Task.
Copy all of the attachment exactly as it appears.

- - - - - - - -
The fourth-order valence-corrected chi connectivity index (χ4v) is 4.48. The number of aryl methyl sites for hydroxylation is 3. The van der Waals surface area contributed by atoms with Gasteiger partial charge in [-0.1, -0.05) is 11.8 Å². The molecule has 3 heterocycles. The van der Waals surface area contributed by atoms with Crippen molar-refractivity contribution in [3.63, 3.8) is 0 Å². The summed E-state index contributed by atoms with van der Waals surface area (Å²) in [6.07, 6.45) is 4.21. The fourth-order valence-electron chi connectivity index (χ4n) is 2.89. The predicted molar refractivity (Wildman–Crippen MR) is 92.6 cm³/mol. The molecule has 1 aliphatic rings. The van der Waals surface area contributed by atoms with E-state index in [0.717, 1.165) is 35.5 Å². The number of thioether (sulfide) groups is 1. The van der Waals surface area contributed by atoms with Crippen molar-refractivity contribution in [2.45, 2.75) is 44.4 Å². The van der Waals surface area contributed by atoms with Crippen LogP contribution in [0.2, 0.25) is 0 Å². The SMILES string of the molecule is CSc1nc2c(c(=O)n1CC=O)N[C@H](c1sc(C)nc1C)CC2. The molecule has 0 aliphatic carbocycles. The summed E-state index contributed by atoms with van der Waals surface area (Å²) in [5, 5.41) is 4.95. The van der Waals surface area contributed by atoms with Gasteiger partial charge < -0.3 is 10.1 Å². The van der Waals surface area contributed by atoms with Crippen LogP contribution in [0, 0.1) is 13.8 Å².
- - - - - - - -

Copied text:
The fourth-order valence-corrected chi connectivity index (χ4v) is 4.48. The number of aryl methyl sites for hydroxylation is 3. The van der Waals surface area contributed by atoms with Gasteiger partial charge in [-0.1, -0.05) is 11.8 Å². The molecule has 3 heterocycles. The van der Waals surface area contributed by atoms with Crippen molar-refractivity contribution in [3.63, 3.8) is 0 Å². The summed E-state index contributed by atoms with van der Waals surface area (Å²) in [6.07, 6.45) is 4.21. The fourth-order valence-electron chi connectivity index (χ4n) is 2.89. The predicted molar refractivity (Wildman–Crippen MR) is 92.6 cm³/mol. The molecule has 1 aliphatic rings. The van der Waals surface area contributed by atoms with E-state index in [0.717, 1.165) is 35.5 Å². The number of thioether (sulfide) groups is 1. The van der Waals surface area contributed by atoms with Crippen molar-refractivity contribution in [2.45, 2.75) is 44.4 Å². The van der Waals surface area contributed by atoms with Crippen LogP contribution in [0.2, 0.25) is 0 Å². The SMILES string of the molecule is CSc1nc2c(c(=O)n1CC=O)N[C@H](c1sc(C)nc1C)CC2. The molecule has 0 aliphatic carbocycles. The summed E-state index contributed by atoms with van der Waals surface area (Å²) in [5, 5.41) is 4.95. The van der Waals surface area contributed by atoms with Gasteiger partial charge < -0.3 is 10.1 Å². The van der Waals surface area contributed by atoms with Crippen LogP contribution in [0, 0.1) is 13.8 Å².